Meanwhile, there are several other longstanding issues that Democrats hope a buyback tax will help counteract. The first is the use of buybacks to juice CEO pay while shrinking corporate taxes. Thanks to legislation passed in the ’90s, companies can compensate their top executives with stock and then deduct its value from their end-of-year tax bill. That means corporations have used buybacks to drive up their share prices and later boost their executives’ pay—and then deduct the grand total from the company’s taxes.
Then there’s what Hemel and his co-author Gregg Polsky, a professor at University of Georgia’s law school, have deemed the “Panama Papers problem.” Foreigners who stash their wealth in offshore havens like Switzerland or the Cayman Islands often invest that offshore money in the US market. If their shares get dividends, they must pay an even higher tax rate on those than Americans—up to 30 percent. But capital gains are taxed by the country where the funds are located—meaning that, in the case of buybacks on investments stored offshore, they simply won’t get taxed at all. By creating a tax to make buybacks less attractive to corporations, Congress is mitigating a popular gambit for foreign tax dodgers. And potentially also raising some serious cash: Hemel and Polsky calculate that if the buyback tax were to rise to 2.5 percent, it would raise about $27 billion from foreign investors in tax havens.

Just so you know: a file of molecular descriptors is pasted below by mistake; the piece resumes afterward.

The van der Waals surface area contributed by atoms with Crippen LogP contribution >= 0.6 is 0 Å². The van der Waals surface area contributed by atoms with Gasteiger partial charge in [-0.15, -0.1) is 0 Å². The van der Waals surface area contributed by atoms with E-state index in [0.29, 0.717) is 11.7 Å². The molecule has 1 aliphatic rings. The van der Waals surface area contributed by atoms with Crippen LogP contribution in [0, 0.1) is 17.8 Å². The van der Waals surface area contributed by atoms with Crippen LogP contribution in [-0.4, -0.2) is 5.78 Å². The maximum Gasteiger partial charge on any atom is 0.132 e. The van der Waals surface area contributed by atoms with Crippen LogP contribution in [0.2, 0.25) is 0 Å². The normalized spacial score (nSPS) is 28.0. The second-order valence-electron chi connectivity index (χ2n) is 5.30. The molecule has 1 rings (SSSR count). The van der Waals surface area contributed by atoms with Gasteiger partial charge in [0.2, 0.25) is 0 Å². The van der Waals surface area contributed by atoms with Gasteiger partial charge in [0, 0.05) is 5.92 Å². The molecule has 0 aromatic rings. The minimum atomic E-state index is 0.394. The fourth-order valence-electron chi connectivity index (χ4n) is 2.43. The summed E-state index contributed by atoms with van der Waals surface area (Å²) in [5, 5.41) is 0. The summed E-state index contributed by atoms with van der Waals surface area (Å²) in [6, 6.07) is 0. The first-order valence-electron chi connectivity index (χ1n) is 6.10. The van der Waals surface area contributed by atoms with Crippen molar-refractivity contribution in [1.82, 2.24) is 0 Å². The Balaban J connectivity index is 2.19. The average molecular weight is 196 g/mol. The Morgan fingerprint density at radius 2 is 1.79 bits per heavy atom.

Finally, Hemel and Polsky’s “Mark Zuckerberg problem” points to yet another tax advantage of buybacks. Named after the Facebook CEO, it refers to founders who get early equity in their startups. Those stakes grow to enormous valuations, which can be even further juiced through buybacks. If those founders hold on to those shares and pass them on after death, that next generation can cash them out without paying any taxes, thanks to the aforementioned tax loophole for heirs.
A 1 percent buyback tax certainly won’t make all of these advantages disappear. But it will mitigate them, and it will kick off an incremental approach that has worked in the past to reform tax policies. The first federal income tax in 1863, Hemel points out, was just 2 percent, and was then built up over the last century into the robust income tax system used today.
“Part of what made the 1 percent excise tax on buybacks possible was that it was only 1 percent,” he says. “But part of what makes the 1 percent tax attractive to progressives is the fact that it can become something other than 1 percent.”